The opinion of the court was delivered by: AVIS
The complainant's action is based upon its right to use the trade-name "Chicken of the Sea," as applied to tuna fish packed in cans. It appears that this trade-mark was originally applied to the product, packed and canned tuna fish, by White Star Canning Company as early as 1912; that on December 22, 1913, it filed in the United States Patent Office its application for registration of said trade-mark; that on May 19, 1914, the said trade-mark was duly registered, and a certificate or registration therefor, numbered 97,192, was duly issued, and was in full force and effect at the time of the grievances complained of in the bill of complaint. It is further claimed, and not disputed, that since March 21, 1923, said trade-mark so registered has been, and now is, the property of the complainant.
The evidence shows that the trade-mark has been continuously used by complainant on its product, packed and canned tuna fish, from that date to the time of the commencement of this action.
Complainant contends that defendant in the use of the same words "Chicken of the Sea," as applied to the defendant's product of the same character, packed in a container of the same general form and appearance, has infringed the trade-mark and trade-name so registered by complainant, and prays that injunction may issue against defendant, and also for an accounting for profits and damages.
Defendant contends that the words "Chicken of the Sea," the dominating word therein being "Chicken," is purely descriptive of the fish so packed, or of the character or quality of such goods.
The bill of complaint claims the right to a technical trade-mark, and a reading of it seems to indicate that complainant relies upon the validity of this trade-mark for relief. Some other points were argued, however, and counsel for defendant in his brief uses the following language:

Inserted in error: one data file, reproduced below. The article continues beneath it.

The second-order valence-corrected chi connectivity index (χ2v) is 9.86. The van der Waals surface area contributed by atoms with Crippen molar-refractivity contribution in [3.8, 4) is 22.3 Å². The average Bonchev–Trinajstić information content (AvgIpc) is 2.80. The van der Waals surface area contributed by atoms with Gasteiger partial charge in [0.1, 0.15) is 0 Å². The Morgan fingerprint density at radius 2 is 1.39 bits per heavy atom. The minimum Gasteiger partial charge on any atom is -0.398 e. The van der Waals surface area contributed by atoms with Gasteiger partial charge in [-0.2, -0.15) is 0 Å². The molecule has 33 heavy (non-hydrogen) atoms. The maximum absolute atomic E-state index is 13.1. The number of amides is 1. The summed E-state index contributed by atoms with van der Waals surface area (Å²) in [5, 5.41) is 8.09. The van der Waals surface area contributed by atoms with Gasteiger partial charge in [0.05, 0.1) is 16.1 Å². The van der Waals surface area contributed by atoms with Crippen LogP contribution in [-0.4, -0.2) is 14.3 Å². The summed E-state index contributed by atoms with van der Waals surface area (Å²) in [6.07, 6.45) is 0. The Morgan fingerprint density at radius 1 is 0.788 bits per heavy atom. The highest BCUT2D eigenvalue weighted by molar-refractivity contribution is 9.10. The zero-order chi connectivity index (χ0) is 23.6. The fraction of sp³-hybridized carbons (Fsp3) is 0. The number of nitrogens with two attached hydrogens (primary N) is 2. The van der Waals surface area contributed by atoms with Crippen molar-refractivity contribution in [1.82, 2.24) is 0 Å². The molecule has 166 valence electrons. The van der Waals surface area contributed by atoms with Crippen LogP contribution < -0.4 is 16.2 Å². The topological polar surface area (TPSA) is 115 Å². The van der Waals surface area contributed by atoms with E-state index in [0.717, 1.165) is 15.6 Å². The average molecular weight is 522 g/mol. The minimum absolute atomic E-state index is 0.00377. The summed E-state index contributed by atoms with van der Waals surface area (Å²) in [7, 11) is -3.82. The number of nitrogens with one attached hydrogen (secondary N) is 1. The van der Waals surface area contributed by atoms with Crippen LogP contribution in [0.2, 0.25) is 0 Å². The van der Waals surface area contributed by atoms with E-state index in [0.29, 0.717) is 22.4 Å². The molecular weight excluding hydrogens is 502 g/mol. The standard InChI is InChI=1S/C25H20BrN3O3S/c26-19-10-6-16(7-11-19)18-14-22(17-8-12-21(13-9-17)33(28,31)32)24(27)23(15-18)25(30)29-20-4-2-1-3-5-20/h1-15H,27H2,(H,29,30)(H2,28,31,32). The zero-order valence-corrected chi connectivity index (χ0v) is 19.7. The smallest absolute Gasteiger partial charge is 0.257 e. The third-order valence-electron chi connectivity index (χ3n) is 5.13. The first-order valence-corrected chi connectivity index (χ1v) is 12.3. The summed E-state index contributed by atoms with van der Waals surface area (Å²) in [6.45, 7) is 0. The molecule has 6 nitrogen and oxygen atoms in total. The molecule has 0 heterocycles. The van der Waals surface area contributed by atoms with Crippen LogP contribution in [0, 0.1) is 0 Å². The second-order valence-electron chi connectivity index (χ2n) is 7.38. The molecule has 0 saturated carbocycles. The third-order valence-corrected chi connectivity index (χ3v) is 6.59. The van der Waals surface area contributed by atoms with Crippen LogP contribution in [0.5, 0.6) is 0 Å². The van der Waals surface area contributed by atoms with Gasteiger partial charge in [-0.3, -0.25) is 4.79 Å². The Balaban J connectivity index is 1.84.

"Complainant further argues that if it be conceded that its mark is descriptive, yet it should be sustained as a valid trade-mark because it has acquired a secondary meaning.
"It is difficult to see how the question of a claim of secondary significance or secondary meaning for the mark 'Chicken of the Sea' arises in this case. However, if this Court has no objection to also considering the matter, defendant hopes that every possible question relating to this case will be considered and determined herein."
In the broadest sense, and if the pleadings were drawn to cover, the controversy would consist of the disposition of three points:
First. Does the complainant own a valid and existing registered trade-mark in the words "Chicken of the Sea?"
Second. If not, have the said words, so used by complainant and its predecessor in title, for many years, acquired a secondary meaning, which entitles complainant to the exclusive use thereof in marketing canned tuna fish, its product?
Third. If the words have acquired such a secondary meaning, has the defendant, in the use of the identical words, on canned tuna fish, its product, unfairly competed to such an extent as to warrant an injunction and accounting?
If the first point to be considered is decided in favor of the complainant, the case is disposed of on that issue. If complainant's trade-mark is valid, defendant is an infringer, and ...